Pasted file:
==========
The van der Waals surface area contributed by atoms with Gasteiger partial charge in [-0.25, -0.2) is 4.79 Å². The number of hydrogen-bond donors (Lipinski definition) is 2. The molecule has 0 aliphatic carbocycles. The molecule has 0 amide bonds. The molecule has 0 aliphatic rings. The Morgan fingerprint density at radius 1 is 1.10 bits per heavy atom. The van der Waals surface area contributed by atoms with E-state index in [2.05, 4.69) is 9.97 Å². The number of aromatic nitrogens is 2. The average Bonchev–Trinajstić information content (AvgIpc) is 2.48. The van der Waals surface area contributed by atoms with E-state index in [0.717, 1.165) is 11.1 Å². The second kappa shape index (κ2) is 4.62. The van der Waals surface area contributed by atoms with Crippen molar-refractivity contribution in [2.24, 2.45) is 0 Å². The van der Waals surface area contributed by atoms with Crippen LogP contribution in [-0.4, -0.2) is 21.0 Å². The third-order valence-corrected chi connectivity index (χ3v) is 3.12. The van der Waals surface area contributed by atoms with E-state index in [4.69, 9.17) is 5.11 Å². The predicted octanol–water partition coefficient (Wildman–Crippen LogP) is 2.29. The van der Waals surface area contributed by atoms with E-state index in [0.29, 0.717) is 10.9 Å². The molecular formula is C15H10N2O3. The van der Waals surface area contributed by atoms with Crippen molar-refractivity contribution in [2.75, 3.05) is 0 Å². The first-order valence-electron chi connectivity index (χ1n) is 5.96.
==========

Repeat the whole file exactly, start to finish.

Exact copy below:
The van der Waals surface area contributed by atoms with Gasteiger partial charge in [-0.25, -0.2) is 4.79 Å². The number of hydrogen-bond donors (Lipinski definition) is 2. The molecule has 0 aliphatic carbocycles. The molecule has 0 amide bonds. The molecule has 0 aliphatic rings. The Morgan fingerprint density at radius 1 is 1.10 bits per heavy atom. The van der Waals surface area contributed by atoms with E-state index in [2.05, 4.69) is 9.97 Å². The number of aromatic nitrogens is 2. The average Bonchev–Trinajstić information content (AvgIpc) is 2.48. The van der Waals surface area contributed by atoms with E-state index in [0.717, 1.165) is 11.1 Å². The second kappa shape index (κ2) is 4.62. The van der Waals surface area contributed by atoms with Crippen molar-refractivity contribution in [2.24, 2.45) is 0 Å². The van der Waals surface area contributed by atoms with Crippen LogP contribution in [-0.4, -0.2) is 21.0 Å². The third-order valence-corrected chi connectivity index (χ3v) is 3.12. The van der Waals surface area contributed by atoms with E-state index in [4.69, 9.17) is 5.11 Å². The predicted octanol–water partition coefficient (Wildman–Crippen LogP) is 2.29. The van der Waals surface area contributed by atoms with E-state index in [0.29, 0.717) is 10.9 Å². The molecular formula is C15H10N2O3. The van der Waals surface area contributed by atoms with Crippen molar-refractivity contribution in [2.75, 3.05) is 0 Å². The first-order valence-electron chi connectivity index (χ1n) is 5.96.